Failey, T. (2016, April). Poor communities exposed to elevated air pollution levels. National Institute of Environmental Health Sciences. Retrieved April 30, 2022, from https://www.niehs.nih.gov/research/programs/geh/geh_newsletter/2016/4/spotlight/poor_communities_exposed_to_elevated_air_pollution_levels.cfm
Greiner, T. H. (2017, July 27). Carbon monoxide poisoning: Vehicles (AEN-208). Iowa State University. Retrieved April 30th, 2022 from https://www.abe.iastate.edu/extension-and-outreach/carbon-monoxide-poisoning-vehicles-aen-208/
Ian Tiseo. (2021, March 29). U.S Air Pollutant Emissions by Type 1970-2020. Statista. Retrieved April 30, 2022, from https://www.statista.com/statistics/1139418/air-pollutant-emissions-by-type-us/
Lerner, L. (2020, September 9). Climate change will ultimately cost humanity $100,000 per ton of carbon, scientists estimate. University of Chicago News. Retrieved April 30, 2022, from https://news.uchicago.edu/story/climate-change-will-ultimately-cost-humanity-100000-ton-carbon-scientists-estimate
Moya, M. J. (2022, March 22). These countries have the most polluted air in the world, new report says. Phys Org. Retrieved April 30, 2022, from https://phys.org/news/2022-03-countries-polluted-air-world.html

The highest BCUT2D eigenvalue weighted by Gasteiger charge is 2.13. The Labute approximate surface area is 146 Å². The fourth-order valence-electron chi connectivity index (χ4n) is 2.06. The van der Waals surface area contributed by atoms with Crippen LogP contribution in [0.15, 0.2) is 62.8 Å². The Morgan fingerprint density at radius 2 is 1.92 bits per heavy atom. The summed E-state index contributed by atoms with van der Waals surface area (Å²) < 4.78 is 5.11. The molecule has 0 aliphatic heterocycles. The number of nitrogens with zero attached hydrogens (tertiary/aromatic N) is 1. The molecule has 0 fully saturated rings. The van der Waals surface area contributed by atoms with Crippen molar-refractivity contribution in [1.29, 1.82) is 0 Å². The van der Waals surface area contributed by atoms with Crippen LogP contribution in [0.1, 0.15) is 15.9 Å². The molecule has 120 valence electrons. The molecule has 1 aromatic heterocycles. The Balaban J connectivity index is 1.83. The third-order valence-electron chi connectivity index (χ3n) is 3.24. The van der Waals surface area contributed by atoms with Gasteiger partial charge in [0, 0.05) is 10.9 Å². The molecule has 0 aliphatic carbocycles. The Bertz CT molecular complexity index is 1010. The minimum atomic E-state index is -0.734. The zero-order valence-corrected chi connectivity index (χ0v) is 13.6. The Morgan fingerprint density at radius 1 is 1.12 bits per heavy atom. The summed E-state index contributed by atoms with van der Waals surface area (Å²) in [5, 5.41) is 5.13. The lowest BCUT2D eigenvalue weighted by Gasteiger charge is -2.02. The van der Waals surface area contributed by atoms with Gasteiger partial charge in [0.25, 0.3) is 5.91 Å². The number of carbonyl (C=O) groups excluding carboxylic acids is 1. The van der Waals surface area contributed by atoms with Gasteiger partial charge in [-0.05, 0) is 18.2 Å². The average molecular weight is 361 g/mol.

Ritchie, H. (2017, April 14). Air pollution: Does it get worse before it gets better? Our World in Data. Retrieved April 30, 2022, from https://ourworldindata.org/air-pollution-does-it-get-worse-before-it-gets-better
The Nature Conservancy (n.d.) What is your carbon footprint? Retrieved April 30, 2022, from https://www.nature.org/en-us/get-involved/how-to-help/carbon-footprint-calculator/
Vahlsing, C. (2022, April 4). Quantifying risks to the federal budget from climate change. The White House. Retrieved April 30, 2022, from https://www.whitehouse.gov/omb/briefing-room/2022/04/04/quantifying-risks-to-the-federal-budget-from-climate-change/#:~:text=The%20President’s%20Budget%20for%20fiscal,60%20percent%20over%20FY%202021.
World Health Organization. (2022). Air Pollution. World Health Organization. Retrieved April 30, 2022, from https://www.who.int/health-topics/air-pollution#tab=tab_1
Fig. 1 Annual emissions of common pollutants dating from 1970 to 2020.
Fig. 2 Annual data collected of diagnosed pulmonary disease since 1940.